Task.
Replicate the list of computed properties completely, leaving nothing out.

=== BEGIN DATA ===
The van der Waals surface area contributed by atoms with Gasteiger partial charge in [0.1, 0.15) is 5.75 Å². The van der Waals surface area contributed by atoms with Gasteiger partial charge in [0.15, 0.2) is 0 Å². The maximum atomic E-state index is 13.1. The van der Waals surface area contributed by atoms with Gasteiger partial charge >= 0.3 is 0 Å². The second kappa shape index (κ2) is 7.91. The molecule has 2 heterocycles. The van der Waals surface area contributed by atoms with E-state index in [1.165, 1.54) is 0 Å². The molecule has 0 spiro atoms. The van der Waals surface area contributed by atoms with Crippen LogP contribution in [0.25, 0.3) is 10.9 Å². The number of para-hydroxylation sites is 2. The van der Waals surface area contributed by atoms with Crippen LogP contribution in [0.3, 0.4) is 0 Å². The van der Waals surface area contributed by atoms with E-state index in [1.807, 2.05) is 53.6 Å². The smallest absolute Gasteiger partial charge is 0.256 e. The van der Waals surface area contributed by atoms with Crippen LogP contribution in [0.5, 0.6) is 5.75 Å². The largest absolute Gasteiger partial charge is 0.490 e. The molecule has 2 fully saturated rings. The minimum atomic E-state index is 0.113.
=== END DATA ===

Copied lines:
The van der Waals surface area contributed by atoms with Gasteiger partial charge in [0.1, 0.15) is 5.75 Å². The van der Waals surface area contributed by atoms with Gasteiger partial charge in [0.15, 0.2) is 0 Å². The maximum atomic E-state index is 13.1. The van der Waals surface area contributed by atoms with Gasteiger partial charge >= 0.3 is 0 Å². The second kappa shape index (κ2) is 7.91. The molecule has 2 heterocycles. The van der Waals surface area contributed by atoms with E-state index in [1.165, 1.54) is 0 Å². The molecule has 0 spiro atoms. The van der Waals surface area contributed by atoms with Crippen LogP contribution in [0.25, 0.3) is 10.9 Å². The number of para-hydroxylation sites is 2. The van der Waals surface area contributed by atoms with Crippen LogP contribution in [0.3, 0.4) is 0 Å². The van der Waals surface area contributed by atoms with E-state index in [1.807, 2.05) is 53.6 Å². The smallest absolute Gasteiger partial charge is 0.256 e. The van der Waals surface area contributed by atoms with Crippen LogP contribution in [0.5, 0.6) is 5.75 Å². The largest absolute Gasteiger partial charge is 0.490 e. The molecule has 2 fully saturated rings. The minimum atomic E-state index is 0.113.